This is a guest post by David Andrade who is a physics teacher in my home state of Connecticut. David writes The Educational Technology Guy blog. I do occasionally run guest posts on this blog. If you’re a classroom teacher that would like to share with 7000 daily subscribers how you’re using technology in your classroom, please contact me at richardbyrne (at) freetech4teachers.com
Portable Document Format, more commonly known as PDF, is a great standardized format to use for files. Adobe Acrobat is one of the premier PDF creation and editing programs available, but it is expensive. There are free alternatives for teachers to use.
I post all of my files for students as PDF files so that they can not be edited. Also, everyone can get a free PDF reader, such as Acrobat Reader to view the files so I don’t have to worry about a student not having the software to view the file.
Creating the PDF file is very simple. I create the original file using a word processor or presentation program and then convert it to a PDF file using CutePDF Writer. CutePDF Writer is a free utility that installs onto your computer like a printer. You create your original file and then “print” it. Instead of selecting your printer, you select “CutePDF.” The software will convert the file to PDF form and ask you were you would like to save it. You can also use it to “print” any file, including web pages, to a PDF file. I use this often to save web articles for reading later.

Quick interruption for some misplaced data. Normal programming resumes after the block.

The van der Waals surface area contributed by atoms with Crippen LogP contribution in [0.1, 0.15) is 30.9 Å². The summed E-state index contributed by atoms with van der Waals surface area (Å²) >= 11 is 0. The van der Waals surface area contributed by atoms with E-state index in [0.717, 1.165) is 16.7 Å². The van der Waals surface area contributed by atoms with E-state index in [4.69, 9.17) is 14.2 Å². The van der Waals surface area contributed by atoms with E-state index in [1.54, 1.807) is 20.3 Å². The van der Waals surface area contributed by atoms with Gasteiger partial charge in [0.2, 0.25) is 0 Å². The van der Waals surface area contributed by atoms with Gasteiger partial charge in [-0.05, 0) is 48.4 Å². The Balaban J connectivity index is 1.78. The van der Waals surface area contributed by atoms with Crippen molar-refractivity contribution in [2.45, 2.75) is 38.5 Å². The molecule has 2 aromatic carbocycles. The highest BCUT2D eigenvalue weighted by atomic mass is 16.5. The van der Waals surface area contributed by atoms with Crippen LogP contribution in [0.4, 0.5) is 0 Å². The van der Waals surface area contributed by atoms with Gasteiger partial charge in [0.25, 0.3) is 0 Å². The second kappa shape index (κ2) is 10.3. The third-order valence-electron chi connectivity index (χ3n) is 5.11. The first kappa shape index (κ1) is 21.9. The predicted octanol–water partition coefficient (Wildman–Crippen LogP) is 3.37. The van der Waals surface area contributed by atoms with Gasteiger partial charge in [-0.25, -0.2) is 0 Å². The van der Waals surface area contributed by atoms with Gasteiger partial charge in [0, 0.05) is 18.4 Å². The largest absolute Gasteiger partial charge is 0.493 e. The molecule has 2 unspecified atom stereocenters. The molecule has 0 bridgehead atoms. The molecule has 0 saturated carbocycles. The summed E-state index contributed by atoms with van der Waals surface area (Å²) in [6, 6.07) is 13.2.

There is also a free application available that allows you to merge multiple PDF files into one PDF file. Quick PDF tools is a great resource. The software is easy to install and very easy to use and the website has easy to follow instructions. You simply select the PDF files you want to merge in Windows Explorer, right click, select QuickPDF tools, and select merge. You can then order them in the window in the order you want them merged, and then select merge. It is really that easy.
I have used both applications to create PDF files from PowerPoint presentation handouts and then merge those PDF files with downloaded PDF files to create a single file guidebook that I use when teaching Google for Educators.
I love the ability to save any file as a PDF file. I use it to post files to my class website for students to use, as well as to make backup copies of files that I know I will be able to open on any computer, regardless of the operating system or software.